First off, we’re fine. Folks have been pinging me off the wire about the Alaska earthquake. We were about 200 miles offshore when it hit, and it turns out that on a boat in deep water is exactly where you want to be in any earthquake. Even the biggest tsunami is just a little ripple at sea – it’s only when it gets to shallow water that things get ugly.
Even better, out on a boat in deep water is where we get to finally do some Science(tm)! Our chief scientist, Eric D’Asaro, is with the University of Washington’s Applied Physics Lab, and he’s interested in how ocean currents flow and mix. The main point of this cruise is to go out and retrieve some floats and gliders that have been bobbing around the gulf for the past [x] months and deploy some new ones in their places. We’ve got Mike and Avery from APL heading up the back deck work with the able assistance of Sikuliaq’s crew, and Melanie and Alexis heading up the “wet” work, drawing samples from the CTDs we’re doing at the pickup spots for calibration. (A CTD is nominally a “conductivity-temperature-depth” probe you lower from a winch, but in practice here, their main value is the water samples they bring back from each depth you stop at.)
Between patching places where my code crashes, I’ve been trying to help out with the CTD work, rinsing sample bottles with deep undersea water, filling them, rinsing them and filling them again. About three times per bottle, four bottles per depth, 24 depths per CTD cast. Nobody tells you that it’s a good idea to use the bathroom before you start pouring all that water around.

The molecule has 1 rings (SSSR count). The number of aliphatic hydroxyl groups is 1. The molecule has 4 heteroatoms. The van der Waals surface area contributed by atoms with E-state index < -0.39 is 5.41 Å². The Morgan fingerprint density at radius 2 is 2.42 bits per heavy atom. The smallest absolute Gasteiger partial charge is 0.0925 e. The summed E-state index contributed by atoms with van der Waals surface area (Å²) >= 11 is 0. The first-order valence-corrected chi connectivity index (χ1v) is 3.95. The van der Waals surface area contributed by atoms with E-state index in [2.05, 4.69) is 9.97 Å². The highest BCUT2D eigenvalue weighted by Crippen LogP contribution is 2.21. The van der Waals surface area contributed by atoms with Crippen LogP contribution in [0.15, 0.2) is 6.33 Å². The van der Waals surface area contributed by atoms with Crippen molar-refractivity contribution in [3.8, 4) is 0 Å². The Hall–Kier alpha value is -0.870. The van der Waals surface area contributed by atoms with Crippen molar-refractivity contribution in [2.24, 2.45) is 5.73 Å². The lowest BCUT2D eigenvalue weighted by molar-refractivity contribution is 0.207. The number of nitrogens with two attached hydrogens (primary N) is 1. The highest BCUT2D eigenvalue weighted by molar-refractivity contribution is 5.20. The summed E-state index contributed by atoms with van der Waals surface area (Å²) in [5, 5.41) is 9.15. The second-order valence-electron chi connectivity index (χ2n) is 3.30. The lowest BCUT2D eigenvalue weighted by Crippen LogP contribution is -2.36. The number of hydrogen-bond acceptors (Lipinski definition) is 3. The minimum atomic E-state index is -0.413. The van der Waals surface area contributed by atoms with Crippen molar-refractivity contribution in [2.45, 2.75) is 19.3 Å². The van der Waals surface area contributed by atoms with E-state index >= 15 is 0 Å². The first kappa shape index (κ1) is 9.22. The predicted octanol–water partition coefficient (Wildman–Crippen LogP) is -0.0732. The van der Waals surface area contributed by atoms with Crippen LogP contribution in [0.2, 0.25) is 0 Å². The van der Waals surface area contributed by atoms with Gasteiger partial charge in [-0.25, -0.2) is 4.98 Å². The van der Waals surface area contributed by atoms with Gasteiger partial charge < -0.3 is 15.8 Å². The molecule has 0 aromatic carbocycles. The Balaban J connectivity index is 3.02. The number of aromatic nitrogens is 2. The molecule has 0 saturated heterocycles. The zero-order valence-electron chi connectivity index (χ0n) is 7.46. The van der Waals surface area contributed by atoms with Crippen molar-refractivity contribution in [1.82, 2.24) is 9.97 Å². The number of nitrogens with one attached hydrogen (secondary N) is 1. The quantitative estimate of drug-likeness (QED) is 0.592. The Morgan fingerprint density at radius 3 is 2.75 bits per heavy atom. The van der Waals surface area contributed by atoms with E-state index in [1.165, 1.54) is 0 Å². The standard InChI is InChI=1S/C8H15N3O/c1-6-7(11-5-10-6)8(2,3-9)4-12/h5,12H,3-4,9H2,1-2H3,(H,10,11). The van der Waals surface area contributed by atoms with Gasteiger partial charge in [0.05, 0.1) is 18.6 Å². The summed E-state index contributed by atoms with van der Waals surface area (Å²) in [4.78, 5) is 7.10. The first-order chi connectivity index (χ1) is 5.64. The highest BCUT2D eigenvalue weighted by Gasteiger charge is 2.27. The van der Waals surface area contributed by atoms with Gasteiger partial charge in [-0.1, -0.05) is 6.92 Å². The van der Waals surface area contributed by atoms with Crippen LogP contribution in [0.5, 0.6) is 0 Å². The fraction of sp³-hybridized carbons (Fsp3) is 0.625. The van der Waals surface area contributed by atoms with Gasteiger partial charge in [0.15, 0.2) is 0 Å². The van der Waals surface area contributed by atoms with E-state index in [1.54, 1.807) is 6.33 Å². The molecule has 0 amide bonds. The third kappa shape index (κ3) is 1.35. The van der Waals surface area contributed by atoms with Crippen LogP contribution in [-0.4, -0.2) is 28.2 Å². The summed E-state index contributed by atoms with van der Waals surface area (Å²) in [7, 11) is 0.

We’ve managed to uneventfully retrieve one float and one glider so far. None of the drama that I’d seen other times, though it sounds like my experience on the NBP was not uncommon. It seems that everyone on board has their own story of having to chase down a rogue glider entering territorial waters, or sucking one through the main screws while trying to maneuver for a pickup.
And the weather’s holding. Knock on a bulkhead, but our lyrical meteorologist suggests we will “continue to be lulled to sleep” by a “guardian high pressure system” that’s buffering us. West and to the south, in the Aleutians, there’s the veritable definition of snotty weather brewing, with fifty foot waves and 75 kt winds. We’re gonna stay away from that, just sayin’.